Presenter Status

Fellow

Abstract Type

Research

Primary Mentor

Kimberly Randell, MD, MSc

Start Date

2-5-2022 11:30 AM

End Date

2-5-2022 1:30 PM

Presentation Type

Poster Presentation

Description

Background: The COVID-19 pandemic amplified health disparities among youth in detention. Understanding perspectives of these youth on the pandemic and COVID-19 vaccination may identify strategies to mitigate pandemic-related health disparities in this group.

Objectives/Goal: To explore perspectives on the COVID-19 pandemic, effect on detention experience and the COVID vaccine among youth in detention.

Methods/Design: This is a secondary analysis of a study examining healthcare needs and experiences of youth in detention. We recruited a convenience sample of youth (14-17 years) detained in urban midwestern juvenile detention centers from January-November 2021. We conducted semistructured individual interviews & used a thematic analysis approach to code interview transcripts, after which codes were consolidated into themes. In early interviews, participants spontaneously discussed the COVID-19 pandemic, prompting addition of interview questions to further explore this. Participants completed an anonymous demographic questionnaire at the conclusion of the interview.

Results: 15 youth (Table 1) discussed COVID-19 to date, with interviews ongoing. Youth had varied opinions on the gravity of the pandemic. Most thought that COVID-19 was a significant issue, but some felt the pandemic was fictitious. Youth obtained information primarily from family, friends, social media, and commercial news sources. Most youth voiced that they would not get the COVID-19 vaccine. Many expressed general distrust of the vaccine. Concerns included the speed of vaccine development and implementation and misconceptions about how the vaccine works. Some also felt they are immune to COVID-19 due to their youth and health. Among those who were vaccinated, parental preference and personal gain (i.e., travel, sport participation) drove vaccination acceptance. Youth suggested targeted educational strategies to increase youth vaccine uptake. Youth described negative impacts of the pandemic on their detention experiences. Visitation was limited with bans on personal touch, halts placed on packages being delivered from the outside community, and a 10-day quarantine was mandated at detention entry. See Table 2 for illustrative quotes.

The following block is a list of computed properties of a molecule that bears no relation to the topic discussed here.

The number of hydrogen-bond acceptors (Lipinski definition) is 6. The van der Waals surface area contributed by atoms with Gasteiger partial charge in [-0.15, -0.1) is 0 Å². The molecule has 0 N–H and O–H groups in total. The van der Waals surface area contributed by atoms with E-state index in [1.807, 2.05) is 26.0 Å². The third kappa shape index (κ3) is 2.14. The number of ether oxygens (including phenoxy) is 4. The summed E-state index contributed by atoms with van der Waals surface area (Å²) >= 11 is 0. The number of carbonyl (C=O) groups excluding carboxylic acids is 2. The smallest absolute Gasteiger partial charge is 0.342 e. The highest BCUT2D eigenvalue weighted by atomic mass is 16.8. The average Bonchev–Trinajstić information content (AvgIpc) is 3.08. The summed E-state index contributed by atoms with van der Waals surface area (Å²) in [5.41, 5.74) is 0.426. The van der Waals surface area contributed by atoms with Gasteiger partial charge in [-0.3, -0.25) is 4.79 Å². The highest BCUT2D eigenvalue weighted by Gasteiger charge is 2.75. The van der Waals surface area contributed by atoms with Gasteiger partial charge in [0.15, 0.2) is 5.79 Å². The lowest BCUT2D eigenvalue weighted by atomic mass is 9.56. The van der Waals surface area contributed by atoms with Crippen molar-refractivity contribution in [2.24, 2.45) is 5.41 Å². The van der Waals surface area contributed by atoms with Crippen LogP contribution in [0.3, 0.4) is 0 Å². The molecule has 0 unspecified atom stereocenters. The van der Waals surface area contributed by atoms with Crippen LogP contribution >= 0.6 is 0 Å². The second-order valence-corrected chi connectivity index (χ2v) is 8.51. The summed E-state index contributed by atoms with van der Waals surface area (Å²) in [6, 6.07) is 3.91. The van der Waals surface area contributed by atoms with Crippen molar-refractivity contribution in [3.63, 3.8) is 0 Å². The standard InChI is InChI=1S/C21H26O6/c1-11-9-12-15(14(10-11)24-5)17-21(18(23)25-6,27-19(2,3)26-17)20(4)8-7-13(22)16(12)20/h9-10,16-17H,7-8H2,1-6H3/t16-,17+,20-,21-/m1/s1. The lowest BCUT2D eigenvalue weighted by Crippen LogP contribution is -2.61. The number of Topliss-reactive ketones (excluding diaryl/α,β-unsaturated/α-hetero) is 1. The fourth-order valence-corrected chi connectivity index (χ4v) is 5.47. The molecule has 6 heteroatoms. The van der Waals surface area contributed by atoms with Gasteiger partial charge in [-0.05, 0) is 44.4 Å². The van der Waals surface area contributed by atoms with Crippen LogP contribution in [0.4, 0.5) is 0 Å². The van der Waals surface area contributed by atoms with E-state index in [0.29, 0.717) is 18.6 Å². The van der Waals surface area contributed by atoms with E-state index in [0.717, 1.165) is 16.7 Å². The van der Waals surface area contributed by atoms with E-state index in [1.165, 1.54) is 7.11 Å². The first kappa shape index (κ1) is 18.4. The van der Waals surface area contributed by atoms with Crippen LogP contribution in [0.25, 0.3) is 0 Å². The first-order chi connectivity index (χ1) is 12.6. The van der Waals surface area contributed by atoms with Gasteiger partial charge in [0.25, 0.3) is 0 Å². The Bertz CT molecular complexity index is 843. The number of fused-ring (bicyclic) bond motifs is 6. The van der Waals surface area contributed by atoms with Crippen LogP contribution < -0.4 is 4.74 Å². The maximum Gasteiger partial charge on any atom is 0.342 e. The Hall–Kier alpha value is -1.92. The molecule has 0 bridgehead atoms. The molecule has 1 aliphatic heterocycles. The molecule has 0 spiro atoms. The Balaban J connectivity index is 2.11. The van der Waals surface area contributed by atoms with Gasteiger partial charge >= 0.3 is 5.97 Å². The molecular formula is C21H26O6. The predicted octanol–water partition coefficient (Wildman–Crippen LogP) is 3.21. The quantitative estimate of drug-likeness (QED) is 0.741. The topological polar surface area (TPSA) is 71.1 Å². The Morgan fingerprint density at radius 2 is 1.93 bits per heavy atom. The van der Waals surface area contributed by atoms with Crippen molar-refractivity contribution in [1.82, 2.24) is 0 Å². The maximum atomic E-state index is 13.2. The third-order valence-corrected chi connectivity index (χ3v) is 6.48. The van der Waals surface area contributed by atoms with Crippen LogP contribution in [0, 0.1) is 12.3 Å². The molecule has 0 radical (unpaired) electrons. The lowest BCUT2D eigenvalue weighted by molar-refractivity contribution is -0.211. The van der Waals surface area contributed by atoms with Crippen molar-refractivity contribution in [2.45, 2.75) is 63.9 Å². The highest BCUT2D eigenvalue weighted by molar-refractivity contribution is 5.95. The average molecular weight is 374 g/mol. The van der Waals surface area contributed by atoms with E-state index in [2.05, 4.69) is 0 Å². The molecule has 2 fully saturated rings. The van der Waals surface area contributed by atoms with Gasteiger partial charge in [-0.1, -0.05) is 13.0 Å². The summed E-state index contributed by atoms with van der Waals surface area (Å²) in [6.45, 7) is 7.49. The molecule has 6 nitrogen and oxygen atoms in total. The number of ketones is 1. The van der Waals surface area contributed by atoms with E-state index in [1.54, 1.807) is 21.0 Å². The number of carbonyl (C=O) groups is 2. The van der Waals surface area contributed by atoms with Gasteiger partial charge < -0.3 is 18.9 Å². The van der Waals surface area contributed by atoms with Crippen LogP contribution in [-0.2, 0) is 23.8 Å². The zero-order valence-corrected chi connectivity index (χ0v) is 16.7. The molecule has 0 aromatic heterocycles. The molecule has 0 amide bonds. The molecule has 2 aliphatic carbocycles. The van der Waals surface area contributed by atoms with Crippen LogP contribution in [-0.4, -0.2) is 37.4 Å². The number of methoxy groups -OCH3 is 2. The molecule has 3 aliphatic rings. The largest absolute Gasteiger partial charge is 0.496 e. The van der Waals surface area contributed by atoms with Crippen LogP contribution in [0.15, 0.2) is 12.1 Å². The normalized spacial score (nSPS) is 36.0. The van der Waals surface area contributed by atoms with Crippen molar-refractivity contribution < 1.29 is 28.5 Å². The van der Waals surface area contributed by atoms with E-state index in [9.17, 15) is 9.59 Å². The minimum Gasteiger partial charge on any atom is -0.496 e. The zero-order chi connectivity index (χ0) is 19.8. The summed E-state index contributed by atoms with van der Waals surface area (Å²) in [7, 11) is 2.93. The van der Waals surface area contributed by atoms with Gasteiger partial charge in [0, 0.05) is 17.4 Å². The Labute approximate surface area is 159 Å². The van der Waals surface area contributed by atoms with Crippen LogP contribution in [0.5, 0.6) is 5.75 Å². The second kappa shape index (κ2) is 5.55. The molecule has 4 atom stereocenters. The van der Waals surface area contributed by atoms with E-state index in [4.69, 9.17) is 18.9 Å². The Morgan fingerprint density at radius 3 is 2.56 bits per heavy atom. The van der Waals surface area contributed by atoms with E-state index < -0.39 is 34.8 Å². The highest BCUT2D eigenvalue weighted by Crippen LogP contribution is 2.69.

Conclusions: Youth in detention have varied perspectives on the gravity of the COVID-19 pandemic. Vaccine misconceptions and perceived lack of vulnerability to COVID-19 contributed to vaccine hesitancy. Vaccine uptake by youth in detention may be improved by partnering with parents, highlighting personal gain, and youth-targeted education.

MeSH Keywords

detention; COVID-19, youth

Additional Files

COVID-19_ Perspectives from Youth in Detention.pdf (216 kB)
Abstract

Table 1_Patient Demographics.jpg (70 kB)
Table 1:Patient Demographics

Table 2_Themes and Illustrative quotes.jpg (96 kB)
Table 2: Themes and Illustrative Quotes

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May 2nd, 11:30 AM May 2nd, 1:30 PM

COVID-19: Perspectives from Youth in Detention

Background: The COVID-19 pandemic amplified health disparities among youth in detention. Understanding perspectives of these youth on the pandemic and COVID-19 vaccination may identify strategies to mitigate pandemic-related health disparities in this group.

Objectives/Goal: To explore perspectives on the COVID-19 pandemic, effect on detention experience and the COVID vaccine among youth in detention.

Methods/Design: This is a secondary analysis of a study examining healthcare needs and experiences of youth in detention. We recruited a convenience sample of youth (14-17 years) detained in urban midwestern juvenile detention centers from January-November 2021. We conducted semistructured individual interviews & used a thematic analysis approach to code interview transcripts, after which codes were consolidated into themes. In early interviews, participants spontaneously discussed the COVID-19 pandemic, prompting addition of interview questions to further explore this. Participants completed an anonymous demographic questionnaire at the conclusion of the interview.

Results: 15 youth (Table 1) discussed COVID-19 to date, with interviews ongoing. Youth had varied opinions on the gravity of the pandemic. Most thought that COVID-19 was a significant issue, but some felt the pandemic was fictitious. Youth obtained information primarily from family, friends, social media, and commercial news sources. Most youth voiced that they would not get the COVID-19 vaccine. Many expressed general distrust of the vaccine. Concerns included the speed of vaccine development and implementation and misconceptions about how the vaccine works. Some also felt they are immune to COVID-19 due to their youth and health. Among those who were vaccinated, parental preference and personal gain (i.e., travel, sport participation) drove vaccination acceptance. Youth suggested targeted educational strategies to increase youth vaccine uptake. Youth described negative impacts of the pandemic on their detention experiences. Visitation was limited with bans on personal touch, halts placed on packages being delivered from the outside community, and a 10-day quarantine was mandated at detention entry. See Table 2 for illustrative quotes.

Conclusions: Youth in detention have varied perspectives on the gravity of the COVID-19 pandemic. Vaccine misconceptions and perceived lack of vulnerability to COVID-19 contributed to vaccine hesitancy. Vaccine uptake by youth in detention may be improved by partnering with parents, highlighting personal gain, and youth-targeted education.

 

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